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Oyster Couloir

WA Snoqualmie Pass
Posted by samchaneles on 2/10/23 5:44pm


Last year, Nick/Todd/Anton had tried to ski the Oyster Couloir off Wright Mountain but bailed on the traverse getting into the line. It was weird, rocky...it just wasn't the time. This year, we'd gotten a round of wet storms that had dropped thick, heavy snow that pasted the rock faces of Snoqualmie. Nick and I had been tracking the Oyster Couloir, seeing a trip report a few weeks back that someone had skied it. We marked it on our lists as worthy of a 'poke.' One Friday after work, we decided to give it a try.

Trip Report

We headed up to the pass after my last work call and started around 9:15 AM or so. The pass had gotten 3-4 inches of heavier, wetter snow overnight with low winds...on top of 3+ feet of snow that had come down in the last week. We figured the Oyster would be filled appropriately to ski continuously.

The Oyster is notorious for being tricky to get into. It's normally inaccessible from the summit of Wright Mountain, as there are cliffs above the line/beneath the summit. The commonly travelled route traverses a SW facing slope to a notch ~100ft below the summit, from where you can ski into the top of the couloir. Normally, this traverse is pretty rocky, icy, and kinda messy. We had this in the front of our minds and brought crampons just in case.

Getting out to Wright Mountain was a bit of a chore. The heavy, wet snow combined with sun breaks made for lots of glopping on our way up to upper Chair Peak basin. We opted to ski the Cache Couloir on our way out to Wright to get some skiing along the way. The Cache skied great and we were happy with our decision. First tracks in the Cache! That ~might~ be a first.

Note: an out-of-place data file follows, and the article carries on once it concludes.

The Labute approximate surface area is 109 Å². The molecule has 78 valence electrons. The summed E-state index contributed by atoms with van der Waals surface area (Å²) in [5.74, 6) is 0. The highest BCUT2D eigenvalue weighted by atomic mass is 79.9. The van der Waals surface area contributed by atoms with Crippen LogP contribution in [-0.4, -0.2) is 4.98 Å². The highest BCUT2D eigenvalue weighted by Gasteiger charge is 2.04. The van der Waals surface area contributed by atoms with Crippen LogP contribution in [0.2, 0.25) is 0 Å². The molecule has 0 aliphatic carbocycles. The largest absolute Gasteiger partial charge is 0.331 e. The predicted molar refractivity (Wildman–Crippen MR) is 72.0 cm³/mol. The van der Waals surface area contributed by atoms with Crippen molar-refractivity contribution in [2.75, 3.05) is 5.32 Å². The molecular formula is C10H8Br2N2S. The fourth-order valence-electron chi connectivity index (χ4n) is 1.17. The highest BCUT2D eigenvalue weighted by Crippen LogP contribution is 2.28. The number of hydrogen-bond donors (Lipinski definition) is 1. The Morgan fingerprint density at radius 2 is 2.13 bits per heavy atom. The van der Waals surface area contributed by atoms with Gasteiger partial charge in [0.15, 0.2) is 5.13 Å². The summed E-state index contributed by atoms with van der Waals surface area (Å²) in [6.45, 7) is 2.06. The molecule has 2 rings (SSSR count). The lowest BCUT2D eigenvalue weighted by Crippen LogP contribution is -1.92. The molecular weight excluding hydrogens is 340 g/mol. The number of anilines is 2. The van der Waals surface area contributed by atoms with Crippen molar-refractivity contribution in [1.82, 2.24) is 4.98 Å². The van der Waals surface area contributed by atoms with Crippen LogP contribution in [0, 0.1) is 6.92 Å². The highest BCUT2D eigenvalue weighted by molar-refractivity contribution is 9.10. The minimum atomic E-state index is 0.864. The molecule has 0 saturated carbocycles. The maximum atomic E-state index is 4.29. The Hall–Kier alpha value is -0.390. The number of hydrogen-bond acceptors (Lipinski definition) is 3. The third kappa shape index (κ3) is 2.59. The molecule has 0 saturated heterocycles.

It's a lot of mileage and skinning to get out to Wright haha. I had prepared mentally and food-wise for a chill half-day tour, but it felt like work plowing through wet/heavy snow. It started to freezing rain on us, albeit lightly, on our way out. Classic Snoqualmie. We topped out on Wright's summit to a clearing/sucker hole in the clouds. Thank you Ullr! We transitioned to crampons and prepared for the traverse/downboot over to the notch. Thankfully, it was HERO snow and made for super easy travel, albeit slowly. It was wet, sticky snow that allowed us to just use our poles and not really need our crampons (and my ice axe that I brought along...oh well).

Looking back up at our downbootpack.

The traverse/downboot was ~probably~ skiable. There were a few moments when we contemplated skis. However, there were definitely a few points where we kicked trees, rocks, etc. It would have been sketchy with cliffs beneath, not knowing how deep the snowpack was. We transitioned to skis at the notch and skied into the Oyster. The snow was shaded and great!

Just some slough management to deal with. Nick gave me the honors but I wanted to take photos of him so oh well...seconds it was.

The 'choke' was a bit icy (as its normally a waterfall) but made for fine jump turns (and a few sidesteps). Overall, the couloir skied pretty well, even with the heavy snow.

There was one more surprise left in store at the bottom of the couloir: one rock choke that poked out amongst shrubs. Nothing too bad...just a few shimmies here and there and we were out of the couloir. As we exited, lots of shedding was occurring around us with the warm rain and temperatures. We were glad to be out of harms way. A skin, boop, and a bop out and we were back at Snow Lake divide, a bit more worked than we thought we'd be. But the Oyster was shucked!

Nice report, thanks for sharing. Seeing the angle of the trees growing in relation to the hillside shows just how steep the couloir is. Oof dah!

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2023-02-11 01:44:16